How to edit settings on a Ctrix Metaframe NFuse Server

Something that comes up irregularly with clients: How do I change the settings of the logon screen for Citrix’s web interface?

And the good news is that it’s quite simple.

Open up your webbrowser and goto https://nfuseserver/citrix/metaframe/wiadmin remembering to change nfuseserver with the name of your own server.

Once in, you can configure your farms and servers quite happily.

Oh, and always remember to click on Apply Changes once you’ve saved your new settings.

Citrix ICA client reports “Proxy connection failed” when connecting

I had some trouble getting the ICA client to connect to a site in Ubuntu today. Actually, it’s been for a few days. I’m not entirely sure if I’ve used Ubuntu for Citrix stuff.

Anyway, whenever clicking on a connection on the Citrix web interface, the webica application would fail with this error: “Proxy connection failed: Internal error during proxy evaluation”

As I don’t use a proxy, this was a little odd.

After searching on the Citrix forums, I found this nugget which resolves the issue:

  • Open up the terminal window
  • cd
  • mkdir .netscape
  • cd .netscape
  • gedit preferences.js
  • In the editor, type:
    user_pref("network.proxy.http_port", 80);
    user_pref("network.proxy.type", 0);
  • Save the file

Now, when you click on the Citrix icon, you should connect with no issue.

If you do happen to use a proxy server, change network.proxy.type to 1, and enter the relevant proxy details in the other lines.

Damn Fine Citrix and Terminal Server Installation Guides

Installing Citrix correctly, and with confidence is generally an important issue. Some bad choices early can cause you a lot of headaches later on.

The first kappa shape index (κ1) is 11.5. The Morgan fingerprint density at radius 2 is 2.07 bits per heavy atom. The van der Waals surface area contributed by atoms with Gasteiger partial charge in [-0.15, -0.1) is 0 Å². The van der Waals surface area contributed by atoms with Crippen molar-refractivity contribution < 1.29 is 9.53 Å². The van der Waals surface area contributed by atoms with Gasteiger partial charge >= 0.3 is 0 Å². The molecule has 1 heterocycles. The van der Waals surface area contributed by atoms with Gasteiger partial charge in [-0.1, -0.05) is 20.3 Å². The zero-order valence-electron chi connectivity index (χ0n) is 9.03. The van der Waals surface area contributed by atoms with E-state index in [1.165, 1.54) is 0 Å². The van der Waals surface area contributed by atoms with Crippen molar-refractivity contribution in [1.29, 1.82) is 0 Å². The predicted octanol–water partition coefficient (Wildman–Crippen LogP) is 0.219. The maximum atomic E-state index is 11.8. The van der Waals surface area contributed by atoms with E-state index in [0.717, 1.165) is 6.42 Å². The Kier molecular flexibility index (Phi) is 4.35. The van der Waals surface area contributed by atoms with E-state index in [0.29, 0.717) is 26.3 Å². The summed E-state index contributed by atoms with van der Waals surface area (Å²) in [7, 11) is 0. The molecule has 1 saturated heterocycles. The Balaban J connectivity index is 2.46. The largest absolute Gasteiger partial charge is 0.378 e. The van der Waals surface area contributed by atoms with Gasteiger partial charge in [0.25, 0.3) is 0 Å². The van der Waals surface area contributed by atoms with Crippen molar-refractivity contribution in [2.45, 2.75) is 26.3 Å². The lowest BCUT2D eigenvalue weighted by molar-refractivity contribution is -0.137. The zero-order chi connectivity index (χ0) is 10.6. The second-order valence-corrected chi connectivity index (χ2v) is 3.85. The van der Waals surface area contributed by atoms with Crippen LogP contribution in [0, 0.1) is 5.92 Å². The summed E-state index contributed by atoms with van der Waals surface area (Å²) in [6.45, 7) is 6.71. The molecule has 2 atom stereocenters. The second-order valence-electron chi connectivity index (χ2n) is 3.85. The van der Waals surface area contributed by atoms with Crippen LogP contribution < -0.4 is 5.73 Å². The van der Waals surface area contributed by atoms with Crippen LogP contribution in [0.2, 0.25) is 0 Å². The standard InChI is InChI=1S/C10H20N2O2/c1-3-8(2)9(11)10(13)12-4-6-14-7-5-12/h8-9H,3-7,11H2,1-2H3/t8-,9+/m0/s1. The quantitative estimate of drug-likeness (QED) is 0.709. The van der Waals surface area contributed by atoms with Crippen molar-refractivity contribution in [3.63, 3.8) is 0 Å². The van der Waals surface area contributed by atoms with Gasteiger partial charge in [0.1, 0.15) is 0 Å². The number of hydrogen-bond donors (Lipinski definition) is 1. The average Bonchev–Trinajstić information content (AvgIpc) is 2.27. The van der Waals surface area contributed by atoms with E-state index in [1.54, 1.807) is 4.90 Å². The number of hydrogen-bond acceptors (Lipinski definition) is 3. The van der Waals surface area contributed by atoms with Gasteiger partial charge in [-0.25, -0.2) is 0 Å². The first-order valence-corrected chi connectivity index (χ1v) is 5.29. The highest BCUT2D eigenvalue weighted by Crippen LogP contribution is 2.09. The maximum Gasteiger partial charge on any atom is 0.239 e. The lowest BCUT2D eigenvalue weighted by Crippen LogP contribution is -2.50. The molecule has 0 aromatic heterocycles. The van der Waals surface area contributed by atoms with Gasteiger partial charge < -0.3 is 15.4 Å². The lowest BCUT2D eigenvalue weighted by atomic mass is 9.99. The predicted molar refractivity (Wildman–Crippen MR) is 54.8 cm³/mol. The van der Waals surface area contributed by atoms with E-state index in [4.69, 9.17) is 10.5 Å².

Today, I found a good site a Methodology in a Box, which outlines good practices for deploying various versions of Citrix and TS.

Even better, the guides can be downloaded in PDF format!

reg.ini for Citrix ICA Clients on Linux Thinstation Systems

Using PXE booting thin clients is a great way to centrally manage a wide variety of hardware that you may find around a site.

Working on this principle, I’ve found that Thinstation is an excellent administrator’s tool for building custom thin client stations that can easily be deployed around a network with relative ease.

At some point, I plan to write a guide for setting up the whole system for *gasp* a Windows administrator who has little knowledge of Linux.

In the meantime, for those ahead, I’ve found that it is nice to be able to deploy the reg.ini for Citrix ICA. This is handy if you need to preconfigure the ICA Client. The reg.ini file stores data such as the location of the NFuse server configuration files for the PNAgent, default username and domain details and various other settings.

First of all, run the Citrix ICA client on a machine where you can easily access the file system. Once you have it set as you like (for instance, opening on the PNAgent screen with present domain settings), copy the reg.ini file from /home/user/.ICAClient/reg.ini (user is the username on the system).

Right then.

  • Log on to your Linux system and cd to the thinstation build directory
  • Copy the reg.ini file to packages/ica/lib/ICAClient/config
  • edit the file packages/etc/init.d/ica.init file and add the following lines of code to the start:
    mkdir $HOME/.ICAClient
    cp /usr/lib/ICAClient/config/reg.ini $HOME/.ICAClient/reg.ini

This is slightly modified from Phillippe Millette’s example, as the $ICA_TMP variable does not seem set on Thinstation 2.2.

Rebuild your thinstation image and you should have a pre-configured ICA Client.

Citrix non-admin woes

Recently I had some grief trying to allow non administrator / power users from using the Citrix web ICA client. Whenever the connection to the presentation server would happen, the connection would timeout with no error message.

After scouring the internet, I found an article where the system admin decided to make all users using Citrix a member of the Power Users group.

Thankfully, the solution of why the error was occurring was there too. Apparently you need write-access to the MSLicensing key for all users.

Once we did this through group policy, all of the users could connect succesfully to the Citrix applications. Hurrah!

The full key path is: